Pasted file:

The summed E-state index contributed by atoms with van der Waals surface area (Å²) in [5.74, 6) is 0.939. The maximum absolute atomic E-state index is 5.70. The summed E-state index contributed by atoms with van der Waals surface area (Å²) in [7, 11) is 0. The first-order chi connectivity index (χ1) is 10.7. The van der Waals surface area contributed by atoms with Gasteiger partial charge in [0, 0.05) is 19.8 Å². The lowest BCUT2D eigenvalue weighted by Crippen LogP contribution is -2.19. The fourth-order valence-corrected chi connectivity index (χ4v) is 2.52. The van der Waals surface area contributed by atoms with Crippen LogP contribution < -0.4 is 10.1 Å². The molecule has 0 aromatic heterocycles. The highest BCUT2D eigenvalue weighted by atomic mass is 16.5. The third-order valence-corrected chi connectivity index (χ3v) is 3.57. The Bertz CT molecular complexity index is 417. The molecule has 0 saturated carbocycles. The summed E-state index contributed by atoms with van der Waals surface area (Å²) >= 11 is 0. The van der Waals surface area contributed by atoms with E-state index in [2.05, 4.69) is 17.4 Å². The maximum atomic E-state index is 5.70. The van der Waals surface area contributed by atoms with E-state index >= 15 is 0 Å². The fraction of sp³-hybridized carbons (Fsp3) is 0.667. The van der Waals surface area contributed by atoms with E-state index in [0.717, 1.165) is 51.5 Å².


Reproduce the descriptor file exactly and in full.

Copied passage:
The summed E-state index contributed by atoms with van der Waals surface area (Å²) in [5.74, 6) is 0.939. The maximum absolute atomic E-state index is 5.70. The summed E-state index contributed by atoms with van der Waals surface area (Å²) in [7, 11) is 0. The first-order chi connectivity index (χ1) is 10.7. The van der Waals surface area contributed by atoms with Gasteiger partial charge in [0, 0.05) is 19.8 Å². The lowest BCUT2D eigenvalue weighted by Crippen LogP contribution is -2.19. The fourth-order valence-corrected chi connectivity index (χ4v) is 2.52. The van der Waals surface area contributed by atoms with Crippen LogP contribution < -0.4 is 10.1 Å². The molecule has 0 aromatic heterocycles. The highest BCUT2D eigenvalue weighted by atomic mass is 16.5. The third-order valence-corrected chi connectivity index (χ3v) is 3.57. The Bertz CT molecular complexity index is 417. The molecule has 0 saturated carbocycles. The summed E-state index contributed by atoms with van der Waals surface area (Å²) >= 11 is 0. The van der Waals surface area contributed by atoms with E-state index in [2.05, 4.69) is 17.4 Å². The maximum atomic E-state index is 5.70. The van der Waals surface area contributed by atoms with E-state index >= 15 is 0 Å². The fraction of sp³-hybridized carbons (Fsp3) is 0.667. The van der Waals surface area contributed by atoms with E-state index in [0.717, 1.165) is 51.5 Å².